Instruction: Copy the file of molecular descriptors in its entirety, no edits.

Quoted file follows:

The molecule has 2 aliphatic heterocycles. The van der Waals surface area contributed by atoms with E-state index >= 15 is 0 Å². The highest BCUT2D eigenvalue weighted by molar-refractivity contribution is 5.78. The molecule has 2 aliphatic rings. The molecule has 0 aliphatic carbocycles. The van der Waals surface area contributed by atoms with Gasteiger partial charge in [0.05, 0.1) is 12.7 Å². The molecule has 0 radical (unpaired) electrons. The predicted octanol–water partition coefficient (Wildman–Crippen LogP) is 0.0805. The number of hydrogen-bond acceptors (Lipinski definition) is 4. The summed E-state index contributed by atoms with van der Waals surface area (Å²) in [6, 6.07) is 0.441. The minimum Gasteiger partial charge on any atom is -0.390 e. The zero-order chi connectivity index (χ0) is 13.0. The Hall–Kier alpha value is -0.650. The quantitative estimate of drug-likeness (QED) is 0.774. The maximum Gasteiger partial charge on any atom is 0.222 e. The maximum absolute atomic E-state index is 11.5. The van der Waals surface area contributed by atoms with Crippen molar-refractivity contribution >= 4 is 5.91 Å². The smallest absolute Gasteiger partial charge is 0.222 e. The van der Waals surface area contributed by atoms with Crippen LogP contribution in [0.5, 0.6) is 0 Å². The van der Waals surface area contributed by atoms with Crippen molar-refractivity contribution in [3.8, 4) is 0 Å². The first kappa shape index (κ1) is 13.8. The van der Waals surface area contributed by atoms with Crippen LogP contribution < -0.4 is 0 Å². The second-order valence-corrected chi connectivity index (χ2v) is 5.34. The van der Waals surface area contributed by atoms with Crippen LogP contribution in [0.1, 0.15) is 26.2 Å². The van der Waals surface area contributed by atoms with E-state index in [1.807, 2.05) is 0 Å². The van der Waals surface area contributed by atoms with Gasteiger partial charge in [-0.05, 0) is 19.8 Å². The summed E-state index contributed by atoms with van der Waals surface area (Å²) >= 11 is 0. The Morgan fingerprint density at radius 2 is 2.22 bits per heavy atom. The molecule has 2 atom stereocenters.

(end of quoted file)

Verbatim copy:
The molecule has 2 aliphatic heterocycles. The van der Waals surface area contributed by atoms with E-state index >= 15 is 0 Å². The highest BCUT2D eigenvalue weighted by molar-refractivity contribution is 5.78. The molecule has 2 aliphatic rings. The molecule has 0 aliphatic carbocycles. The van der Waals surface area contributed by atoms with Gasteiger partial charge in [0.05, 0.1) is 12.7 Å². The molecule has 0 radical (unpaired) electrons. The predicted octanol–water partition coefficient (Wildman–Crippen LogP) is 0.0805. The number of hydrogen-bond acceptors (Lipinski definition) is 4. The summed E-state index contributed by atoms with van der Waals surface area (Å²) in [6, 6.07) is 0.441. The minimum Gasteiger partial charge on any atom is -0.390 e. The zero-order chi connectivity index (χ0) is 13.0. The Hall–Kier alpha value is -0.650. The quantitative estimate of drug-likeness (QED) is 0.774. The maximum Gasteiger partial charge on any atom is 0.222 e. The maximum absolute atomic E-state index is 11.5. The van der Waals surface area contributed by atoms with Crippen molar-refractivity contribution >= 4 is 5.91 Å². The smallest absolute Gasteiger partial charge is 0.222 e. The van der Waals surface area contributed by atoms with Crippen LogP contribution in [0.5, 0.6) is 0 Å². The van der Waals surface area contributed by atoms with Crippen molar-refractivity contribution in [3.8, 4) is 0 Å². The first kappa shape index (κ1) is 13.8. The van der Waals surface area contributed by atoms with Crippen LogP contribution < -0.4 is 0 Å². The second-order valence-corrected chi connectivity index (χ2v) is 5.34. The van der Waals surface area contributed by atoms with Crippen LogP contribution in [0.1, 0.15) is 26.2 Å². The van der Waals surface area contributed by atoms with E-state index in [1.807, 2.05) is 0 Å². The van der Waals surface area contributed by atoms with Gasteiger partial charge in [-0.05, 0) is 19.8 Å². The summed E-state index contributed by atoms with van der Waals surface area (Å²) >= 11 is 0. The Morgan fingerprint density at radius 2 is 2.22 bits per heavy atom. The molecule has 2 atom stereocenters.